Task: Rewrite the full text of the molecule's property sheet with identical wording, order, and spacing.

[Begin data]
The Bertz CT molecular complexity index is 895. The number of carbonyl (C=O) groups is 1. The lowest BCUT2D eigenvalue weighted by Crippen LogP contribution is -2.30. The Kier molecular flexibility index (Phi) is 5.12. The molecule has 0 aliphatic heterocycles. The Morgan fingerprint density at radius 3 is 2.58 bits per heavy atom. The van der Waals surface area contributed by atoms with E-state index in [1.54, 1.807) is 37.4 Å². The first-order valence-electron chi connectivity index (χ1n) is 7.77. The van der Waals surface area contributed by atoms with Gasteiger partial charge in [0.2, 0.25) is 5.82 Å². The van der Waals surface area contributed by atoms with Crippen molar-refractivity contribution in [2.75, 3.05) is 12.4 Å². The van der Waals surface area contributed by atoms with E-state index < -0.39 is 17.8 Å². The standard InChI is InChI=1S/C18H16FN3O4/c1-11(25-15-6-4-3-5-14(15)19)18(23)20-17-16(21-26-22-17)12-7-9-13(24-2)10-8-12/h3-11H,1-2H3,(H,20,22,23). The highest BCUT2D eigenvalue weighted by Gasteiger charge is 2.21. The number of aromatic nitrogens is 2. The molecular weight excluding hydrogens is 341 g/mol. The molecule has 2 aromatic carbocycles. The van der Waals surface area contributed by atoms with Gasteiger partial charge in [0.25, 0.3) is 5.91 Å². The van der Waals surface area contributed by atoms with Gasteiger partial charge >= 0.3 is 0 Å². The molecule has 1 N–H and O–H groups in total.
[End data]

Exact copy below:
The Bertz CT molecular complexity index is 895. The number of carbonyl (C=O) groups is 1. The lowest BCUT2D eigenvalue weighted by Crippen LogP contribution is -2.30. The Kier molecular flexibility index (Phi) is 5.12. The molecule has 0 aliphatic heterocycles. The Morgan fingerprint density at radius 3 is 2.58 bits per heavy atom. The van der Waals surface area contributed by atoms with E-state index in [1.54, 1.807) is 37.4 Å². The first-order valence-electron chi connectivity index (χ1n) is 7.77. The van der Waals surface area contributed by atoms with Gasteiger partial charge in [0.2, 0.25) is 5.82 Å². The van der Waals surface area contributed by atoms with Crippen molar-refractivity contribution in [2.75, 3.05) is 12.4 Å². The van der Waals surface area contributed by atoms with E-state index < -0.39 is 17.8 Å². The standard InChI is InChI=1S/C18H16FN3O4/c1-11(25-15-6-4-3-5-14(15)19)18(23)20-17-16(21-26-22-17)12-7-9-13(24-2)10-8-12/h3-11H,1-2H3,(H,20,22,23). The highest BCUT2D eigenvalue weighted by Gasteiger charge is 2.21. The number of aromatic nitrogens is 2. The molecular weight excluding hydrogens is 341 g/mol. The molecule has 2 aromatic carbocycles. The van der Waals surface area contributed by atoms with Gasteiger partial charge in [0.25, 0.3) is 5.91 Å². The van der Waals surface area contributed by atoms with Gasteiger partial charge >= 0.3 is 0 Å². The molecule has 1 N–H and O–H groups in total.